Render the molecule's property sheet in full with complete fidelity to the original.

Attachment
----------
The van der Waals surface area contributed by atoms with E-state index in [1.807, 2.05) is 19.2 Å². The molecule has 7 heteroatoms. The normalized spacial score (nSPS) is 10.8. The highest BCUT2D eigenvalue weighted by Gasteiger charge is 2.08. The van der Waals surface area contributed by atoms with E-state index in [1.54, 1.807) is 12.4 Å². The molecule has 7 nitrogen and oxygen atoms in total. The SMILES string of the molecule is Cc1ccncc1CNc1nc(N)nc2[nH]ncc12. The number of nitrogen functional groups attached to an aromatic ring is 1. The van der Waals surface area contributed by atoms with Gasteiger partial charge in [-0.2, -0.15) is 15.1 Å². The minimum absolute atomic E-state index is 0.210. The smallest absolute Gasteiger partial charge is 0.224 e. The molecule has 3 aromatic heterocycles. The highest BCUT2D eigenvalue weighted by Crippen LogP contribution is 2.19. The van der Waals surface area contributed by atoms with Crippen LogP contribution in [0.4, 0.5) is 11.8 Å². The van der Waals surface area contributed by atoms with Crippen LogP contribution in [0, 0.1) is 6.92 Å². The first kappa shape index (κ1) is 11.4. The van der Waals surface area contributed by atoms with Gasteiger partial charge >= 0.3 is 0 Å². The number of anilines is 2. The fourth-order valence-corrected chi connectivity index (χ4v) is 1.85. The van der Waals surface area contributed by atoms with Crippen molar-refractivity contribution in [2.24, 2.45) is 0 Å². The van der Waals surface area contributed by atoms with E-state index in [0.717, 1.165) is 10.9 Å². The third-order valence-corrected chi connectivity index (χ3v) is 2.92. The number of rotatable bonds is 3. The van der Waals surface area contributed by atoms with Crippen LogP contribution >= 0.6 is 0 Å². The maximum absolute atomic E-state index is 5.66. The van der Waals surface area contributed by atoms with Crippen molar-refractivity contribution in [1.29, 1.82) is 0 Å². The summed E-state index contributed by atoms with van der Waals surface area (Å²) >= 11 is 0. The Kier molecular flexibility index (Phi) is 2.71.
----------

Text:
The van der Waals surface area contributed by atoms with E-state index in [1.807, 2.05) is 19.2 Å². The molecule has 7 heteroatoms. The normalized spacial score (nSPS) is 10.8. The highest BCUT2D eigenvalue weighted by Gasteiger charge is 2.08. The van der Waals surface area contributed by atoms with E-state index in [1.54, 1.807) is 12.4 Å². The molecule has 7 nitrogen and oxygen atoms in total. The SMILES string of the molecule is Cc1ccncc1CNc1nc(N)nc2[nH]ncc12. The number of nitrogen functional groups attached to an aromatic ring is 1. The van der Waals surface area contributed by atoms with Gasteiger partial charge in [-0.2, -0.15) is 15.1 Å². The minimum absolute atomic E-state index is 0.210. The smallest absolute Gasteiger partial charge is 0.224 e. The molecule has 3 aromatic heterocycles. The highest BCUT2D eigenvalue weighted by Crippen LogP contribution is 2.19. The van der Waals surface area contributed by atoms with Crippen LogP contribution in [0.4, 0.5) is 11.8 Å². The van der Waals surface area contributed by atoms with Crippen LogP contribution in [0, 0.1) is 6.92 Å². The first kappa shape index (κ1) is 11.4. The van der Waals surface area contributed by atoms with Gasteiger partial charge >= 0.3 is 0 Å². The number of anilines is 2. The fourth-order valence-corrected chi connectivity index (χ4v) is 1.85. The van der Waals surface area contributed by atoms with Crippen molar-refractivity contribution in [2.24, 2.45) is 0 Å². The van der Waals surface area contributed by atoms with E-state index in [0.717, 1.165) is 10.9 Å². The third-order valence-corrected chi connectivity index (χ3v) is 2.92. The number of rotatable bonds is 3. The van der Waals surface area contributed by atoms with Crippen LogP contribution >= 0.6 is 0 Å². The maximum absolute atomic E-state index is 5.66. The van der Waals surface area contributed by atoms with Crippen molar-refractivity contribution in [1.29, 1.82) is 0 Å². The summed E-state index contributed by atoms with van der Waals surface area (Å²) >= 11 is 0. The Kier molecular flexibility index (Phi) is 2.71.